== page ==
Nearly three years of drought that hammered the state's agriculture
industry also hit another group of farmers - the ones tending
Florida's marijuana crop.

Last year, police seized the fewest number of marijuana plants in the
19 years of Florida's effort to eradicate outdoor marijuana farming.

A preliminary report by the Florida Department of Law Enforcement
shows 39,219 outdoor marijuana plants were seized in 2000, says
Jennifer McCord, spokeswoman for the agency.

That doesn't include plants found at indoor growing operations.

In 1999, deputies, police and FDLE agents across the state found
56,838 marijuana plants growing outdoors, she says.

Police found fewer plants last year, even though they raided more
sites - 860 in 2000 compared to 573 in 1999.

``The numbers have nose dived in the last three years,'' says Dave
Broadway, former FDLE statewide coordinator for the outdoor marijuana
eradication program.

The drought's effect on illegal growers is exactly the same as
legitimate farmers, especially those with crops such as peanuts,
cotton and corn that aren't irrigated.

``Corn and soybean crops are practically down to nothing,'' says Bob
Blankenship, economic researcher for the state Department of

Last year, 18 percent of the 130,000 acres of cotton was left in the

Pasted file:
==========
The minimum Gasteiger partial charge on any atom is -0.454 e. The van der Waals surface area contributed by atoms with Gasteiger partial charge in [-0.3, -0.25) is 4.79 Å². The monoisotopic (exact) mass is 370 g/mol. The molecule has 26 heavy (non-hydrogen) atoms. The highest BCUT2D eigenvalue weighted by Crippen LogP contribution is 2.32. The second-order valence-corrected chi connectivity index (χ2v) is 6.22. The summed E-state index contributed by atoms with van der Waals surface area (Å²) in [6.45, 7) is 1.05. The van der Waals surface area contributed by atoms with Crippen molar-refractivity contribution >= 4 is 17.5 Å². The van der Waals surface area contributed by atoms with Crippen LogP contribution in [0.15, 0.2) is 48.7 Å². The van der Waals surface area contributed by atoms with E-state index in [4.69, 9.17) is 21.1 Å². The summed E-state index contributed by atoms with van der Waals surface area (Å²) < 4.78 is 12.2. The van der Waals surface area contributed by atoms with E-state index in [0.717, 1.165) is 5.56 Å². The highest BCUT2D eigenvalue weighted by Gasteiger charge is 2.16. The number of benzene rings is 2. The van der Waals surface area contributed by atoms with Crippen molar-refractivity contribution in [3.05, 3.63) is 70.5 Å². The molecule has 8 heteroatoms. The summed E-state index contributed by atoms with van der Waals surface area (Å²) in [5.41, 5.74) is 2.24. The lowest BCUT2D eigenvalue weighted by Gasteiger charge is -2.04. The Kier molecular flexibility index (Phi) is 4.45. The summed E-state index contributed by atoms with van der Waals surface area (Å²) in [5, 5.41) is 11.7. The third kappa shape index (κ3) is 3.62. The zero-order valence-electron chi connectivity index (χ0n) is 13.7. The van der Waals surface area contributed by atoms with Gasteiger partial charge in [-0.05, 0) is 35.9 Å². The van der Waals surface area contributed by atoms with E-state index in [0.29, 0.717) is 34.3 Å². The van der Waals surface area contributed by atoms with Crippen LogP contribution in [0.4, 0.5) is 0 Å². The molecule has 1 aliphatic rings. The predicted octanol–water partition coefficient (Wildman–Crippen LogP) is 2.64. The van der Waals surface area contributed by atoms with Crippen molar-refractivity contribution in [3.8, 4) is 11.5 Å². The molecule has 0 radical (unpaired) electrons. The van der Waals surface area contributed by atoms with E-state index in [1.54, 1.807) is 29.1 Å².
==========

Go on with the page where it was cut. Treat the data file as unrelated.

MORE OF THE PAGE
field, the yield so low it was not worth harvesting, he says.

The dry weather is especially hard on marijuana, a plant that lacks
an extensive root system.

``A cannabis plant only has an 8-inch tap root,'' Broadway says. ``It
doesn't compete very well for water. It's hard to keep them alive.''

Rather than rely on rain to water their clandestine crop, marijuana
growers have to somehow irrigate their plants without being

``If farmers are having trouble irrigating a legitimate crop, think
how difficult it is if you have to do it in secret,'' Broadway says.

Under the harsh conditions, just about any marijuana plant growing
outdoors is a tended plant rather than one that sprouted from
discarded seeds.

``Nothing you find in Florida is ditch weed,'' Broadway says.

The crop of homegrown marijuana in Florida is usually higher in
quality than imported marijuana and can command higher prices.

``This does help keep the highest-quality cannabis off the street,''
Broadway says.

The FDLE uses what Broadway calls a conservative estimate of $1,000
per plant to place a value on the uprooted crop, meaning last year's
seizures were valued at $39.2 million.

The poor weather may be driving some outdoor growers inside, though
the numbers on indoor marijuana seizures have stayed fairly steady.

The Panhandle, with its open space and a population familiar with
agriculture, used to see the heaviest concentration of outdoor
marijuana growing.

That's shifted now to north Central Florida.

Last year, the most plants - 6,002 - were seized in Orange County.

In Hillsborough, police found 553 plants. Pinellas authorities seized
352, and officers in Polk found 40 plants, McCord says.

Newshawk: Sledhead
Pubdate: Wed, 21 Feb 2001
Source: Tampa Tribune (FL)
Copyright: 2001, The Tribune Co.
Author: Neil Johnson